IDLES - Joy as an Act of Resistance
IDLES are not your run-of-the-mill punk band.
They certainly don’t reinvent the wheel, drawing from battering hardcore and brooding post-punk to make a guttural racket, but on their new album they prove to be one of the best new examples of how punk’s deathless spirit keeps on rolling.
Rather than simply recycling the spit-in-your-face nihilism of the genre, Joy as an Act of Resistance wields punk the way the first wave of ‘70s UK bands intended: as an anti-establishment weapon of change, combatting racism, classism, and sexism with songs that skewer xenophobia, Brexit, and toxic masculinity.
Last year, the Bristol five-piece broke free from years of toiling underground with their rowdy state-of-the-nation debut album Brutalism. It earned the group huge adoration from a growing online community, key parts of the British music press, and Dave Grohl, who took them on tour with Foo Fighters.
Capitalising on that momentum, their second album is an important record, both for the band’s career and in its ferocious intent. Fuelled by filth and fury but brimming with positivity, it’s an album that’ll make you, to quote one insightful YouTuber, “want to punch a wall and then hug a stranger.”
Take pro-immigration anthem ‘Danny Nedelko’, for example. Rather than rabidly raising a middle finger to the policy-makers that seek to shut immigrants out, it’s a joyful ballyhoo that celebrates the diversity and strength of people who’ve left their countries behind to start a new life.
‘My blood brother is an immigrant/A beautiful immigrant’ frontman Jon Talbot bellows, the track morphing into a catchy pub shanty call-and-response that’ll rattle around in your head for days. It’s social commentary bundled into a boisterous belter.
IDLES will definitely be competing with contemporaries... for the title of Britain’s best punk band.— Double J, 2018
Remarkably, the track also paraphrases Yoda’s “anger leads to hate” speech from Star Wars, a key example of how IDLES lyrics can be as surprising as they are gripping.
There’s nerdy references to Harry Potter (in ‘Gram Rock’) and remixed quotations of Katy Perry (‘I kissed a boy and a liked it’) and Nancy Sinatra (‘These boots were made for stomping/and that’s just what they’ll do’). And who would’ve guessed a heavy album in 2018 would contain not one, but two Dirty Dancing shout-outs!?
‘Love Song’ contains the line ‘I carry a watermelon’, and ‘Cry To Me’ is a full-blooded cover of the Solomon Burke original that soundtracks a climactic embrace between Patrick Swayze and Jennifer Grey.
Talbot’s strength is in mixing these pop culture references with lyrics that get straight to the point in smart, searing messages. ‘This snowflake’s an avalanche’, he bellows on ‘I’m Scum’; on the Brexit takedown ‘Great’, he sings: ‘Blighty wants her blue passport/Not quite sure what the union’s for.’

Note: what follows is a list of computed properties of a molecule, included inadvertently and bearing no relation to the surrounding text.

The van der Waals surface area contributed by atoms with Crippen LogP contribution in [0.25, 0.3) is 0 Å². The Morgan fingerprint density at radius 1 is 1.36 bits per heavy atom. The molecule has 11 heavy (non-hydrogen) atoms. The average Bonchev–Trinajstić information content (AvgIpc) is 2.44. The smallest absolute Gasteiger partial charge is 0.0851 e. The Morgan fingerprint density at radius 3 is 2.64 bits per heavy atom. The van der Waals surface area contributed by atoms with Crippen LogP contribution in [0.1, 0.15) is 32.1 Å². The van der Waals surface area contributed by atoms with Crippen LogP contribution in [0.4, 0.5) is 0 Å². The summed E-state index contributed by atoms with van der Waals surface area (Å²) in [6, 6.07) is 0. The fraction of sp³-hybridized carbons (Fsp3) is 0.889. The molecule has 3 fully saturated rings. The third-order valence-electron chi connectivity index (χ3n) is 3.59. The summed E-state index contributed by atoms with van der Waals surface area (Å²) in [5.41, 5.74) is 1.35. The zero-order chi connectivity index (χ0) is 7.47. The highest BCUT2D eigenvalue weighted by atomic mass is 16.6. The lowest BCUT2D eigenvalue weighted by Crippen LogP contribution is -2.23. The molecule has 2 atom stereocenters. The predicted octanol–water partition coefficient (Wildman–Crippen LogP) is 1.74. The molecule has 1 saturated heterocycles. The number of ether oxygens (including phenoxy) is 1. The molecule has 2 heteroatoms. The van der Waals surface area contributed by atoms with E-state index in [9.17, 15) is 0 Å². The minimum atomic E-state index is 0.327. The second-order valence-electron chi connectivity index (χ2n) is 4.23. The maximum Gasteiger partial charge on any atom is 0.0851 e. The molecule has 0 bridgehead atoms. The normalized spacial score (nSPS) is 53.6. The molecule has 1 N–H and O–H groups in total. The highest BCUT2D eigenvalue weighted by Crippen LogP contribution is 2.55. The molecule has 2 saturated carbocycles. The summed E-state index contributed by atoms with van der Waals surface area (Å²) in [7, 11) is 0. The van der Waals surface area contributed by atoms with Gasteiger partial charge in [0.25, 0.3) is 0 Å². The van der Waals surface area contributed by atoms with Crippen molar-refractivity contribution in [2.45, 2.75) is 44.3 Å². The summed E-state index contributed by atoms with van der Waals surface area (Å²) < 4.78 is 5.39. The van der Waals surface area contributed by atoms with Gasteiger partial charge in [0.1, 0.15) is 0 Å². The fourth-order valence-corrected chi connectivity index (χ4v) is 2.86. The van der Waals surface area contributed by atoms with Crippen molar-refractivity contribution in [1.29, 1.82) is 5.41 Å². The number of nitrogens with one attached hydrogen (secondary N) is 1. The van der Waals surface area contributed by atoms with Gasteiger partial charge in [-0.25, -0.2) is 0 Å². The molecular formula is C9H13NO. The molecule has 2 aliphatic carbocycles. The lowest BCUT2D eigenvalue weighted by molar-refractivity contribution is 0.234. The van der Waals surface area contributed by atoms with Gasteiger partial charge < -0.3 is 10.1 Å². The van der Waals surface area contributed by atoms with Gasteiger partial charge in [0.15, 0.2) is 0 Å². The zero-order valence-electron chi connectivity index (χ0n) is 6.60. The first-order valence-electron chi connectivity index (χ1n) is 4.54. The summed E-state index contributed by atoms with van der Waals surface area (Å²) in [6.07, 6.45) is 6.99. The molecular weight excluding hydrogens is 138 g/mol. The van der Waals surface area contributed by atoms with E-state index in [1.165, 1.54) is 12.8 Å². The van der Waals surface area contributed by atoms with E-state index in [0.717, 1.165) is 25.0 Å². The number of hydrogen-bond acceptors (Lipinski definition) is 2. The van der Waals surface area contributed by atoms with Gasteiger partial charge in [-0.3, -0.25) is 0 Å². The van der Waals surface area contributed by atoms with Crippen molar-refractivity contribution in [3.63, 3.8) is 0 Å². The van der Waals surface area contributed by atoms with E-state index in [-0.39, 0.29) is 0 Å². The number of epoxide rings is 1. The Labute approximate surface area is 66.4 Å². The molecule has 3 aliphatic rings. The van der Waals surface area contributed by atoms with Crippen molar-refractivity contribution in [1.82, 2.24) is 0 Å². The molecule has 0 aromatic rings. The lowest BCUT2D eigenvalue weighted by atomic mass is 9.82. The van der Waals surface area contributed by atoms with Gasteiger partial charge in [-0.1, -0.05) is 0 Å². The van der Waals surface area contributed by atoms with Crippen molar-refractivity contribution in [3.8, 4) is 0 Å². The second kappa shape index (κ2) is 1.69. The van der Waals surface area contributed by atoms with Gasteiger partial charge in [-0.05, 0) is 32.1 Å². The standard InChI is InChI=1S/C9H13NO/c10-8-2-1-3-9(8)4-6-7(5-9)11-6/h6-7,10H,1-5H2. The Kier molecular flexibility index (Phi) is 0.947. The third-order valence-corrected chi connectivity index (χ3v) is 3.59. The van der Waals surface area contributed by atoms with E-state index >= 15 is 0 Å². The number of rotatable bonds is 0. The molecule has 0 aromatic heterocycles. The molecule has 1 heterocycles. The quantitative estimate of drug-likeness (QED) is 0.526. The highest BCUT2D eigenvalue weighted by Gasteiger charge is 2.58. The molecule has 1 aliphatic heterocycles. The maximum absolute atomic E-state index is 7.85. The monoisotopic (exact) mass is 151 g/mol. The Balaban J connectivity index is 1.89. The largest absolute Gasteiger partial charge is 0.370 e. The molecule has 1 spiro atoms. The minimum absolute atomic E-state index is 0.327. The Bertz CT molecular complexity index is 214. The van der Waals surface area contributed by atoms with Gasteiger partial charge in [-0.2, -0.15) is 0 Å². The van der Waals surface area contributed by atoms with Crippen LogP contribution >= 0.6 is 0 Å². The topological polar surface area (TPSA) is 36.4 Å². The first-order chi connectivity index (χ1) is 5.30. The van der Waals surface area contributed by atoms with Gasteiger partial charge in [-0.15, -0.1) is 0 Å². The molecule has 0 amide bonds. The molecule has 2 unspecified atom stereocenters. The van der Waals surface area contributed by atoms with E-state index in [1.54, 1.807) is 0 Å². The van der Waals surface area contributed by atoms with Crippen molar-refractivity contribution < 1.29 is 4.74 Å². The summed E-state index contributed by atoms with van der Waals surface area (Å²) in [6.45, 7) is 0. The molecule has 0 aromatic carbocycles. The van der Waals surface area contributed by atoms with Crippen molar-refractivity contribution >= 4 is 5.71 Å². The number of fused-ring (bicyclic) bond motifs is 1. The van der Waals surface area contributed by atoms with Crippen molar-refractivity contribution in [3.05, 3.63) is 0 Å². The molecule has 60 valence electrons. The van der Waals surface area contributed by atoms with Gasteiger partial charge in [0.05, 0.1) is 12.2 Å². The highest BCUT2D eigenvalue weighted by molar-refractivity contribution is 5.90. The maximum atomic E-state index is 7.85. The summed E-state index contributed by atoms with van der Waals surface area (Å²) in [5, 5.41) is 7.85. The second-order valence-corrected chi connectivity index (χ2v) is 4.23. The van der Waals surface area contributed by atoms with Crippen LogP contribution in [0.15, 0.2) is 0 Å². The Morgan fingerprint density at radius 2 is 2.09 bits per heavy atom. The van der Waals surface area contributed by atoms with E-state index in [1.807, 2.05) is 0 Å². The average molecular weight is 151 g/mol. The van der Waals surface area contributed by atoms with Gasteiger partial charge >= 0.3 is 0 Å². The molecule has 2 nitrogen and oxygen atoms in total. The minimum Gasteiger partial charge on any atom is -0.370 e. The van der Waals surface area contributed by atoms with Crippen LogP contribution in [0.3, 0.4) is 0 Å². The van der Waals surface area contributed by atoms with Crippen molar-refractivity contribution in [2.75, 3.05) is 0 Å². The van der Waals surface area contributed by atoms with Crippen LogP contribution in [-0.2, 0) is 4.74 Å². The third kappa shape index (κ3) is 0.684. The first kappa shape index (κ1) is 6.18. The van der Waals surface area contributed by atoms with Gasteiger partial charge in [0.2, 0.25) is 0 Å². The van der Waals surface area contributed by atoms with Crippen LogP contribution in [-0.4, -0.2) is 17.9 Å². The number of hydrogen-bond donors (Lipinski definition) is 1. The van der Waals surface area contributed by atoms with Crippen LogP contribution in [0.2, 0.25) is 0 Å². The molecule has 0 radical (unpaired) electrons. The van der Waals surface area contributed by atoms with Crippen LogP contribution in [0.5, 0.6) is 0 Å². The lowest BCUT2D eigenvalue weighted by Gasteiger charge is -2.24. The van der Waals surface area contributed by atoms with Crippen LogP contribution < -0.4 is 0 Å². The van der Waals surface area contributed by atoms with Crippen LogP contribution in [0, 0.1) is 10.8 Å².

Elsewhere, IDLES pour venomous scorn on toxic masculinity. The thundering opener ‘Colossus’ (which lives up to its name) decries ‘I am my father’s son/his shadow weighs a tonne’, and ‘I’m Scum’ crucifies Britain’s macho poster boy: ‘I don’t care about the next James Bond… we don’t need another murderous toff.’
Then there’s ‘Samaritans’, which squeezes more potent maxims into one song than most punks manage in an album.
Against a jagged backbeat and cutting guitars, Talbot barks out the traditional expectations on young men to ‘man up, sit down/chin up, pipe down’ and ‘grow some balls’. But then confesses to the smothering ‘mask of masculinity… a mask that’s wearing me’ and the blunt body blow: ‘This is why/you never see your father cry.’
With his charisma and blunt-force accuracy, Talbot is the obvious focal point of Joy as an Act Of Resistance but full credit to the sonic agitators surrounding him.
The serrated guitars of Mark Bowen and Lee Kiernan duel and slash across the bludgeoning rhythms of bassist Adam Devonshire and Joe Beavis’ juggernaut drumming. Combined, they make a terrifically listenable racket but they’re also dexterous enough to create space and atmosphere between the tyrannical riffage.
‘June’ conjures an ominous post-punk cloud that conveys a deeply personal tragedy: the death of Talbot’s daughter, Agatha, a stillborn. Over funereal drones and terrifying thuds he wails ‘Baby’s shoes / For sale / Never worn’.
It’s a striking, devastating album centrepiece that proves there’s further depth to the band in addition to their scalping wit and searing self-belief.
Filled with scorching songs you can shout along to, nailed to causes you can believe in, Joy as an Act of Resistance is a compassionate punk manifesto. When 2018 draws to a close, IDLES will definitely be competing with contemporaries like Shame and Goat Girl for the title of Britain’s best punk band.